So, on cold days the house will point whatever part of it has the most windows towards the sun; as the sun moves so will the house. On hot days, the opposite. On days when you aren’t heating or cooling the house the dome will rotate to allow for the most sunlight inside those rooms of the house you are most likely to be using (thus reducing the need to turn on lights). And that’s how rotating aspect of the house creates efficiency.

    [Reply to this comment]

  7. jbill says:

    March 28th, 2009at 1:37 pm(#)

    “We aren’t sure what would happen if the Domespace were simultaneously hit by a massive earthquake and hurricane but at that point the rapture might be nigh giving you have bigger things to worry about”….i like that:)…i used to weld 60 ton shelters to concrete slabs…same applies there too…looks good…now if there were more of these in the world maybe everyone would relax a little easier.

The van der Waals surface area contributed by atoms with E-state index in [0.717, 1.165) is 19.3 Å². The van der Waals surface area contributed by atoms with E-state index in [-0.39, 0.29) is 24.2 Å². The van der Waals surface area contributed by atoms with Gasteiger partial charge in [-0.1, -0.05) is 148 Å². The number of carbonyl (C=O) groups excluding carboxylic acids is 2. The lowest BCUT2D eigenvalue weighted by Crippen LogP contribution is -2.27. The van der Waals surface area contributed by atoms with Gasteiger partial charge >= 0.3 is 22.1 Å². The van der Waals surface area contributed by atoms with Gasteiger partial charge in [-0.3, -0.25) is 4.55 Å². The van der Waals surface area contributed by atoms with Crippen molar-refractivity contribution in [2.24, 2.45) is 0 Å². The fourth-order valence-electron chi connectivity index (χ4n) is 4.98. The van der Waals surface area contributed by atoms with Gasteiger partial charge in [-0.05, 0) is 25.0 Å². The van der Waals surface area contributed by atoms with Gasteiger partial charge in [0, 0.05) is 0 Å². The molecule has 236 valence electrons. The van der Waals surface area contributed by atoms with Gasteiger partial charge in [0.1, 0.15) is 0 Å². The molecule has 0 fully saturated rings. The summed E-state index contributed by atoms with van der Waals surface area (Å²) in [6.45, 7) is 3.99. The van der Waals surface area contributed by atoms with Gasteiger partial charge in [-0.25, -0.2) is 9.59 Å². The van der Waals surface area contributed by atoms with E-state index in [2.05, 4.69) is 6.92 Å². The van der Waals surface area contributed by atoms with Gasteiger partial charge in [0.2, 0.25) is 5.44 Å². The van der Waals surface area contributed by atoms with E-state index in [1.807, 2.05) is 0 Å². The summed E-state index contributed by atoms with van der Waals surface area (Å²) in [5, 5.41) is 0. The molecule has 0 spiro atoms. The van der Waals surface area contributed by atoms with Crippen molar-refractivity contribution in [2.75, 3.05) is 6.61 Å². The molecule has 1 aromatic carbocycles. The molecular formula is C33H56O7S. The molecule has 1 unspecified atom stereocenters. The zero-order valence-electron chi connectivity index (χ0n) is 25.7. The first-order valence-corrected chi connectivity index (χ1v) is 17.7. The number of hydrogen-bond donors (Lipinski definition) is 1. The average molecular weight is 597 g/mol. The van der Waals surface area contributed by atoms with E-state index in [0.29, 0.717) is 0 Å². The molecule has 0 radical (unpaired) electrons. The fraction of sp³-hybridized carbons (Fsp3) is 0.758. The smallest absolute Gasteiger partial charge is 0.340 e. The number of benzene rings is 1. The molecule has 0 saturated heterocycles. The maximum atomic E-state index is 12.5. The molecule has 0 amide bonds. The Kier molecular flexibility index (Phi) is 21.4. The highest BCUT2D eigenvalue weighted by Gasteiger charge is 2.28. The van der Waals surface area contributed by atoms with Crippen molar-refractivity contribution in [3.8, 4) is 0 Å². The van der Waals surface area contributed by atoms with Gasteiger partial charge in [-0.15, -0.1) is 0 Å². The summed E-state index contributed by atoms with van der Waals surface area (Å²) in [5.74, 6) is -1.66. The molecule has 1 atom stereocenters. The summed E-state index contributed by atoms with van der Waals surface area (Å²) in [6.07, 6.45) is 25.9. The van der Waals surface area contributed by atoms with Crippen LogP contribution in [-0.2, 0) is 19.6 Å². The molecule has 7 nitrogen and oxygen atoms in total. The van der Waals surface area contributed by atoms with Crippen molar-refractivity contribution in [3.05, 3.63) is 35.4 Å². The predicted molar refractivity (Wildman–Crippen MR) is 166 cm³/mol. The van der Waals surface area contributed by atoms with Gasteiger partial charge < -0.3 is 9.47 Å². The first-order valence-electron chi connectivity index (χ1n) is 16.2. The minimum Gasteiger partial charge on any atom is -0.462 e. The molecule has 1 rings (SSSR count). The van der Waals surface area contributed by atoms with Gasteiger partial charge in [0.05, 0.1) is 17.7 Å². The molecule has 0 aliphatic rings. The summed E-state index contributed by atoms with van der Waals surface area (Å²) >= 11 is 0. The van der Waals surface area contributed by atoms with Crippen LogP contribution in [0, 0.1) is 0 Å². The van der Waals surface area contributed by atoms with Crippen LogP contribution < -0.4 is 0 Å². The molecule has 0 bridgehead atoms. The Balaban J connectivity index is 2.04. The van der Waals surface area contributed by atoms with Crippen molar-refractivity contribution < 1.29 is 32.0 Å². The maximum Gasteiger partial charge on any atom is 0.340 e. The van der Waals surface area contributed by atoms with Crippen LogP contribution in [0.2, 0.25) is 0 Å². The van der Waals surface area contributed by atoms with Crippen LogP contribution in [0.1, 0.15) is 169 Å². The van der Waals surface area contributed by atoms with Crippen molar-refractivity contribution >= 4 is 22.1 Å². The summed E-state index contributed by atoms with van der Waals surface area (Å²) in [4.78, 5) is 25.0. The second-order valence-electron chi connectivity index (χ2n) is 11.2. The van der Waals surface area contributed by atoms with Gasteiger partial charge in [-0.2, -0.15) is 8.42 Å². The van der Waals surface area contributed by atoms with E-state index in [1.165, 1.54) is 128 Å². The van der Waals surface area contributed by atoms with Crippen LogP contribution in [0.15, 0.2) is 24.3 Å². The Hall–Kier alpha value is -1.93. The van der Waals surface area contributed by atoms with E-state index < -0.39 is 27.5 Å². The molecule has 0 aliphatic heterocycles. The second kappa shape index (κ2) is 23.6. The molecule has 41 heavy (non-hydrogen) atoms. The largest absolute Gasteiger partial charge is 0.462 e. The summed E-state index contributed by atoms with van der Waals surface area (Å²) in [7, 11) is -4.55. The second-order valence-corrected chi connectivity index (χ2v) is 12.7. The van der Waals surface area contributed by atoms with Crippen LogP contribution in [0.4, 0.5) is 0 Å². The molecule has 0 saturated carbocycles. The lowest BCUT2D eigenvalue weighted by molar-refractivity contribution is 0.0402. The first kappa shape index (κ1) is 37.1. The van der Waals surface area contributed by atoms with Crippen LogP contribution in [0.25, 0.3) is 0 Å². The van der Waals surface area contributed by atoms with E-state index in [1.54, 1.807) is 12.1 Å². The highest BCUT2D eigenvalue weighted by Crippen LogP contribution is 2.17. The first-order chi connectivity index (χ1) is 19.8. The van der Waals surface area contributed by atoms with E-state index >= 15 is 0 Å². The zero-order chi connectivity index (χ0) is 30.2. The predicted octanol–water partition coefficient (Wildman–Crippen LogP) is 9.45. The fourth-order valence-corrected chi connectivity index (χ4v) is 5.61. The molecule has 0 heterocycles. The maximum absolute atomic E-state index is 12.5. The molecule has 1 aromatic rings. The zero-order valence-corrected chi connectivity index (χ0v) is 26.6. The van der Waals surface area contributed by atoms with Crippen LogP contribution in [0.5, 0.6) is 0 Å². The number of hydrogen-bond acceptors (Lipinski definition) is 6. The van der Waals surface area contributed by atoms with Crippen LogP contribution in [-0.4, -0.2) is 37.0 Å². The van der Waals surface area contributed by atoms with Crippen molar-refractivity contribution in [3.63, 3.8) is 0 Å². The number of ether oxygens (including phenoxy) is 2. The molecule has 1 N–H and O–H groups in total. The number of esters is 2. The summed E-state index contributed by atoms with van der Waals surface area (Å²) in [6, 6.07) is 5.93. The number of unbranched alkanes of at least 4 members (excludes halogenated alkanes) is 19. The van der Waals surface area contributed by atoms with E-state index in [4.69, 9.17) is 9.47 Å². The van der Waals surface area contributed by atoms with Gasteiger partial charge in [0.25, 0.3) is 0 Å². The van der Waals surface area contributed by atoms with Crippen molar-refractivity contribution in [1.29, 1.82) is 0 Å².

[Reply to this comment]

  8. Ben says:

    March 23rd, 2009at 8:27 pm(#)

    I still don’t understand the utility solution. Obviously it works, but I don’t understand how a fixed column helps bring water into the home when it is constantly rotating, as the faucets are on the move. Is there some kind of bearing system?

    Is there any way to just purchase the rotating system for a self built home?

    [Reply to this comment]

  9. shannon says:

    March 21st, 2009at 3:10 pm(#)

    omggg where can i get one of theseee???

    [Reply to this comment]

  10. thekeybunch says:

    March 20th, 2009at 5:14 am(#)

    Wow, I want one too!

    thekeybunch’s last blog post..Designer Spotlight: Chetana Sharma